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Additional £23m for elderly in NHS plans

PUBLISHED: 14:18 28 May 2009 | UPDATED: 14:00 03 July 2010

SERVICES closer to home for dementia and stroke patients, more healthcare in the community and extra work with children having problems at school are some of the priorities for the NHS in Norfolk over the next five years.

SERVICES closer to home for dementia and stroke patients, more healthcare in the community and extra work with children having problems at school are some of the priorities for the NHS in Norfolk over the next five years.

Older people are being promised £23m of new investment in healthcare in the community, especially for people with dementia, stroke or chronic lung disease (COPD). This is the single biggest pledge in cash terms in NHS Norfolk's five-year plan, its first strategic plan since the health trust was formed in 2006.

Another priority group is young men, who are less likely to use health services, and families of disadvantaged children, who will get £8m of improved services between them. Men aged 16-25 are being promised “services more appropriate to their needs”.

The idea is that if more work is done with children who are likely to have problems at school, it may be possible to stop them being expelled and taking up “risky behaviour” such as drugs, and ultimately change the course of their lives.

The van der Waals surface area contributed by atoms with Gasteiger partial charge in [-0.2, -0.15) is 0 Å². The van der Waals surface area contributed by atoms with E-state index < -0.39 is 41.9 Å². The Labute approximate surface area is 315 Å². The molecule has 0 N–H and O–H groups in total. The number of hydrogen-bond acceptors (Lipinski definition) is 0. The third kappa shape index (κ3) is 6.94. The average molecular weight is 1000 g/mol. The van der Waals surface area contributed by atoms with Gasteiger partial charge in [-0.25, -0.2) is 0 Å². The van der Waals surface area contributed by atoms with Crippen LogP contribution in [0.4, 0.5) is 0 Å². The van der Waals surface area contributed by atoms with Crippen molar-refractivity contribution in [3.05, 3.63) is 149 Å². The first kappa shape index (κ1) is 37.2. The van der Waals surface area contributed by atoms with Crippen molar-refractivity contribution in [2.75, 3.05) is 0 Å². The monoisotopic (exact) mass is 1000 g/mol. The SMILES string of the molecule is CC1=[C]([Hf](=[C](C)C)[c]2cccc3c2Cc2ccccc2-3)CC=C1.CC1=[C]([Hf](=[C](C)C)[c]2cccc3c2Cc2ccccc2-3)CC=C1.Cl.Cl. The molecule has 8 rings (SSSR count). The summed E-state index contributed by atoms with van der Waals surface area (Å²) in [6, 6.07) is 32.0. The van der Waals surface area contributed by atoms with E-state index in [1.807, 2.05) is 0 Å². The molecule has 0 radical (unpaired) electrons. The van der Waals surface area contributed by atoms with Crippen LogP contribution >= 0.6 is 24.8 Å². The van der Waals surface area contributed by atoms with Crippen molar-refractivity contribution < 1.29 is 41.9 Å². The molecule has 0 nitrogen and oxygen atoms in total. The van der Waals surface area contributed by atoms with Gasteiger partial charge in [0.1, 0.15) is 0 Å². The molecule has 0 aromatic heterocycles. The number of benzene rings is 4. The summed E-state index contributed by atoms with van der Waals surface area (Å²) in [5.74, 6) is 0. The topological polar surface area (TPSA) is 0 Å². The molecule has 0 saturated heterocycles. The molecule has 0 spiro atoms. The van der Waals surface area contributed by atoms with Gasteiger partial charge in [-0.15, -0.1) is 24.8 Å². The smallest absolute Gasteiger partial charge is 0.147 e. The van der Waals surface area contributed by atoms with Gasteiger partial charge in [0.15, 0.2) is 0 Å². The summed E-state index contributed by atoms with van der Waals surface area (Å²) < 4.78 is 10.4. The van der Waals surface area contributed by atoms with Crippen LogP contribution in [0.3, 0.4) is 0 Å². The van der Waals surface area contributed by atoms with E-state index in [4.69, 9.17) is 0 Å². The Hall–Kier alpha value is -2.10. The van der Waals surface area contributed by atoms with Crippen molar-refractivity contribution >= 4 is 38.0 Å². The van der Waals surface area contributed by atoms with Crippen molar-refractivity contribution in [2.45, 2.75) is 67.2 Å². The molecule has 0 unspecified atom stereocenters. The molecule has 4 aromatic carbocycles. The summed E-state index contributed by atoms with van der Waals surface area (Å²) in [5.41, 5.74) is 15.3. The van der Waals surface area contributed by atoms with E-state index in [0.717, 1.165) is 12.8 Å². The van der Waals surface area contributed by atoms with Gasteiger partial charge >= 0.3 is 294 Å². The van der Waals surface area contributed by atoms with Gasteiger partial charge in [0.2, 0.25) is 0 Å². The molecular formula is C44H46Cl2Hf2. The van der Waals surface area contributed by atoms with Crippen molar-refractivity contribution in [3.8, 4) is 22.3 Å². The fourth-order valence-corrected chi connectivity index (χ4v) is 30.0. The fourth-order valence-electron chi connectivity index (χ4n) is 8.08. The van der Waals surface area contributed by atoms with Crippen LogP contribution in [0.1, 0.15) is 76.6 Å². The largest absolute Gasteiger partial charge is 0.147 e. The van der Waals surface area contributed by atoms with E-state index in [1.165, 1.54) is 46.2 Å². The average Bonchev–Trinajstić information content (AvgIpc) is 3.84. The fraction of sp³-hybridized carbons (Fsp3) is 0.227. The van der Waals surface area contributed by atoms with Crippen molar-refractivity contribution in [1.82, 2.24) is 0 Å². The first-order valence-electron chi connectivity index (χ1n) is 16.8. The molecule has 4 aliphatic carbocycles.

Healthcare in the community, costing £4m, may include more services at doctors' surgeries and market town-based “hubs” for diagnosis and treatment of more conditions.

But the challenge for NHS Norfolk is doing all of this without any extra money over the next few years. The finances of the NHS are due to become increasingly difficult, especially after next year. It means the cash will have to come from efficiency savings or reducing spending in other areas - although NHS Norfolk says no cuts are planned at the moment.

Director of finance David Stonehouse said: “In this challenging economic climate…the significant investments included in the strategic plan will not be funded from future growth, but from re-engineering of our £1bn budget, and working in close partnership with other agencies in NHS Norfolk.”

NHS Norfolk, which covers most of the county but not the Yarmouth area, says its four challenges are reducing inequalities, helping the elderly, giving equal services to people in rural areas and giving care closer to home. There is a gap of 19 years in life expectancy between men in the county's wealthiest wards and those in the poorest. Norfolk is the fifth worst county in England for child poverty. More than a fifth of the population is over 65, and the number is expected to grow by 57pc over the next 20 years. Half the population lives in rural areas.

GP and board member Ian Mack said: “Norfolk has a population that is getting older, and the purpose of this is to ensure that as we get older we have the services we want to help us remain at home if we want.

“We know there is under-diagnosis of dementia. We are working to improve dementia services and there will be more on this later this year. People will have the opportunity to have some kind of standardised assessment to see if they have problems with their memory.”


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